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Refrigeration's role in the world's biggest experiment

A CRYOGENIC refrigeration system capable of generating temperatures as low as -271 degrees Celsius is part of the world's biggest science experiment- the Large Hadron Collider.
First reported in ACR News magazine in December 2007, the central part of the Large Hadron Collider is the world’s largest fridge and is colder than deep outer space.

The LHC, a massive particle accelerator, was built at the CERN physics laboratory near Geneva and is contained in an underground tunnel (17 miles in circumferance). A liquid helium refrigeration system is used to cool the LHC's circular tunnel, which crosses the border between Switzerland and France at four points.

On September 10, scientists at the LHC sent two beams of protons travelling at almost the speed of light in opposite directions along the tunnel to create a head-on collision between the two beams.

The LHC tunnel contains two pipes enclosed within 'superconducting' magnets, with each pipe containing a proton beam. The tunnel must be cooled down to -271°C in order for the LHC’s superconductive magnets to remain superconductive and guide the two proton beams around the LHC ring route as they travel at almost the speed of light.

The two beams are directed around the ring by magnets to four points where collisions between the two beams can take place.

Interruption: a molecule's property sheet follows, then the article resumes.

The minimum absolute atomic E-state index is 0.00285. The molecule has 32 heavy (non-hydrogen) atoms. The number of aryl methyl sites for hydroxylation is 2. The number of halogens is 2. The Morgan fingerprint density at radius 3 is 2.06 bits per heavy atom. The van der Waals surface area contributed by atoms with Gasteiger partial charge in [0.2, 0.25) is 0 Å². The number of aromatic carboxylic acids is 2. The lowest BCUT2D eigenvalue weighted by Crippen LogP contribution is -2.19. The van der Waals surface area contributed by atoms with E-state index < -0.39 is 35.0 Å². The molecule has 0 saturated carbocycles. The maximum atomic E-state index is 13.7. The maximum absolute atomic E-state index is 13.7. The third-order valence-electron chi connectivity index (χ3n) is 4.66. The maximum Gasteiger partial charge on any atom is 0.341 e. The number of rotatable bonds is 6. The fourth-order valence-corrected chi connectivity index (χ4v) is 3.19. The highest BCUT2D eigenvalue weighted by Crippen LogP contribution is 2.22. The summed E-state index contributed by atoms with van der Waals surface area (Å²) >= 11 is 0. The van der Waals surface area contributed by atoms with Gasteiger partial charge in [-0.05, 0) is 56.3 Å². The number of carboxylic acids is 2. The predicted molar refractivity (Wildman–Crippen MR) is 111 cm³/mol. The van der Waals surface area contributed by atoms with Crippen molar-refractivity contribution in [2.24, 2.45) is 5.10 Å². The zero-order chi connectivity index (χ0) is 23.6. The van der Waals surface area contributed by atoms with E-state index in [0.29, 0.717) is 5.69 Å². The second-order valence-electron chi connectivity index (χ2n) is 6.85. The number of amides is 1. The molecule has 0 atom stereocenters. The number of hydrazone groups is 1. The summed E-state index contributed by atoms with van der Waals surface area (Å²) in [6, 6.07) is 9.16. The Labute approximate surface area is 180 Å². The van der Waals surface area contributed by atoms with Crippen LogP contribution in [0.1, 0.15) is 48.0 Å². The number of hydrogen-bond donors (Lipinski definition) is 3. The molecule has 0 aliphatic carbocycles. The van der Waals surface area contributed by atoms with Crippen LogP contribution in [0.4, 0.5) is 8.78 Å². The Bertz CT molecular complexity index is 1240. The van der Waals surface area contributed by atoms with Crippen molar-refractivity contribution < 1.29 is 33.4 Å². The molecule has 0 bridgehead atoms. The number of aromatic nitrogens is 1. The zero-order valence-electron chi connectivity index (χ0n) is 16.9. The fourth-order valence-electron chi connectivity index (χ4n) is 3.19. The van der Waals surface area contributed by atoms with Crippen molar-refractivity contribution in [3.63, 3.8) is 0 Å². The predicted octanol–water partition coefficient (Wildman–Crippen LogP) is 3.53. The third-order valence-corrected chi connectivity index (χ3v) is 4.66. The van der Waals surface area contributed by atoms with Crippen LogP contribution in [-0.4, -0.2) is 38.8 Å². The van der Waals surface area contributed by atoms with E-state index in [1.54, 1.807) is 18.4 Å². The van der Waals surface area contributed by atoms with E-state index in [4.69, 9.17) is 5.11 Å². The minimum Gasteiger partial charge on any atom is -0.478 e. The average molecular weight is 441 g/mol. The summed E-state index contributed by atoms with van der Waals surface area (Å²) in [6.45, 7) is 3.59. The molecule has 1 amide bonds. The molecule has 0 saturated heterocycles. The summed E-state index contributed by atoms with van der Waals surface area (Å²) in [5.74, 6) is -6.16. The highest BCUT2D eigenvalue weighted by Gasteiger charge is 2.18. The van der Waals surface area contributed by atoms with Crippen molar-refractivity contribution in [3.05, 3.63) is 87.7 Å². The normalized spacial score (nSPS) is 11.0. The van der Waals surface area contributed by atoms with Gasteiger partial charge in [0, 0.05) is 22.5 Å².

The superconductive magnets sit in a 1.9K bath of superfluid helium at atmospheric pressure. It is cooled by low pressure liquid helium flowing in heat exchanger tubes threaded along the string of magnets. Refrigeration power equal to more than 140kW at 4.5kW is distributed around the underground ring.

Linde supplied each of the LHC's eight 4.5kw refrigeration units which incorporate a pumping system to divide the temperature by 2.5 in order to achieve the 1.9K.

To achieve a pressure of 15 millibars, the system uses both hydrodynamic centrifugal compressors operating at low temperature and positive displacement compressors operating at ambient temperature.

Approximately 96 tonnes of liquid helium is needed to keep the magnets at their operating temperature of -271°C (1.9 K), making the LHC the largest cryogenic facility in the world at liquid helium temperature.

Scientists behind the LHC hope to learn how matter behaved a fraction of a second after the Big Bang. They hope the LHC experiments will answer questions such as what gives matter its mass, what the invisible 96% of the universe is made of, why nature prefers matter to antimatter and how matter evolved from the first instants of the universe’s existence.

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